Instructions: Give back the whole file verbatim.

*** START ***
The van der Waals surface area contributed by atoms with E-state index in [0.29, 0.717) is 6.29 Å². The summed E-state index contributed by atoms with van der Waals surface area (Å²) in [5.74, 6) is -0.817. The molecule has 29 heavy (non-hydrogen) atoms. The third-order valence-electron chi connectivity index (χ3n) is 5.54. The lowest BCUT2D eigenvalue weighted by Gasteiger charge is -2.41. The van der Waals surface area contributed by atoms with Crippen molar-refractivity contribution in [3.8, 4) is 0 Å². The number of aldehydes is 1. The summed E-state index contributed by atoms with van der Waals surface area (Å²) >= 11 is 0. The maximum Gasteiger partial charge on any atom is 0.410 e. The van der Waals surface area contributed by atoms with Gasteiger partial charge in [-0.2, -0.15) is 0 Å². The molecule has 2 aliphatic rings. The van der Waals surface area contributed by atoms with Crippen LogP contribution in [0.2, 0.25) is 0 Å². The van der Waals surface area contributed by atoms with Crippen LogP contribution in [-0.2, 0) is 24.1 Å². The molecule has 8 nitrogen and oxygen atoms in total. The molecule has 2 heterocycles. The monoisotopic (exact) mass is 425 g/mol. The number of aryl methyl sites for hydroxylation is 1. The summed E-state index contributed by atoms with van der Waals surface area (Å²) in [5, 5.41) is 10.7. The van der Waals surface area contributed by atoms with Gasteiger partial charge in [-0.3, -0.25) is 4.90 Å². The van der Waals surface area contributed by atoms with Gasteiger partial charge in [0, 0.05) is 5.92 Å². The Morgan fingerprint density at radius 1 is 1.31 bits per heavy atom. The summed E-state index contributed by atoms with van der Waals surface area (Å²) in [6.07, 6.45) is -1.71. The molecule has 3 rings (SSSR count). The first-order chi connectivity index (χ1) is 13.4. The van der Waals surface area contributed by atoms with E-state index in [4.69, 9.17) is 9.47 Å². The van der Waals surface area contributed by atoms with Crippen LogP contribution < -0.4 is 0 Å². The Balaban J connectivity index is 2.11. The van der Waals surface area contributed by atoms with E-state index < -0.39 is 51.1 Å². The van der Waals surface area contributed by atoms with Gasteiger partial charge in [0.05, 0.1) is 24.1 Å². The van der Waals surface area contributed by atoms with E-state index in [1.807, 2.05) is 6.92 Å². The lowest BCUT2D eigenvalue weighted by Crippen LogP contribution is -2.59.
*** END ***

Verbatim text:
The van der Waals surface area contributed by atoms with E-state index in [0.29, 0.717) is 6.29 Å². The summed E-state index contributed by atoms with van der Waals surface area (Å²) in [5.74, 6) is -0.817. The molecule has 29 heavy (non-hydrogen) atoms. The third-order valence-electron chi connectivity index (χ3n) is 5.54. The lowest BCUT2D eigenvalue weighted by Gasteiger charge is -2.41. The van der Waals surface area contributed by atoms with Crippen molar-refractivity contribution in [3.8, 4) is 0 Å². The number of aldehydes is 1. The summed E-state index contributed by atoms with van der Waals surface area (Å²) >= 11 is 0. The maximum Gasteiger partial charge on any atom is 0.410 e. The van der Waals surface area contributed by atoms with Gasteiger partial charge in [-0.2, -0.15) is 0 Å². The molecule has 2 aliphatic rings. The van der Waals surface area contributed by atoms with Crippen LogP contribution in [0.2, 0.25) is 0 Å². The van der Waals surface area contributed by atoms with Crippen LogP contribution in [-0.2, 0) is 24.1 Å². The molecule has 8 nitrogen and oxygen atoms in total. The molecule has 2 heterocycles. The monoisotopic (exact) mass is 425 g/mol. The number of aryl methyl sites for hydroxylation is 1. The summed E-state index contributed by atoms with van der Waals surface area (Å²) in [5, 5.41) is 10.7. The van der Waals surface area contributed by atoms with Gasteiger partial charge in [-0.3, -0.25) is 4.90 Å². The van der Waals surface area contributed by atoms with Gasteiger partial charge in [0, 0.05) is 5.92 Å². The Morgan fingerprint density at radius 1 is 1.31 bits per heavy atom. The summed E-state index contributed by atoms with van der Waals surface area (Å²) in [6.07, 6.45) is -1.71. The molecule has 3 rings (SSSR count). The first-order chi connectivity index (χ1) is 13.4. The van der Waals surface area contributed by atoms with E-state index in [4.69, 9.17) is 9.47 Å². The van der Waals surface area contributed by atoms with Crippen LogP contribution < -0.4 is 0 Å². The Balaban J connectivity index is 2.11. The van der Waals surface area contributed by atoms with E-state index < -0.39 is 51.1 Å². The van der Waals surface area contributed by atoms with Gasteiger partial charge in [0.05, 0.1) is 24.1 Å². The van der Waals surface area contributed by atoms with E-state index in [1.807, 2.05) is 6.92 Å². The lowest BCUT2D eigenvalue weighted by Crippen LogP contribution is -2.59.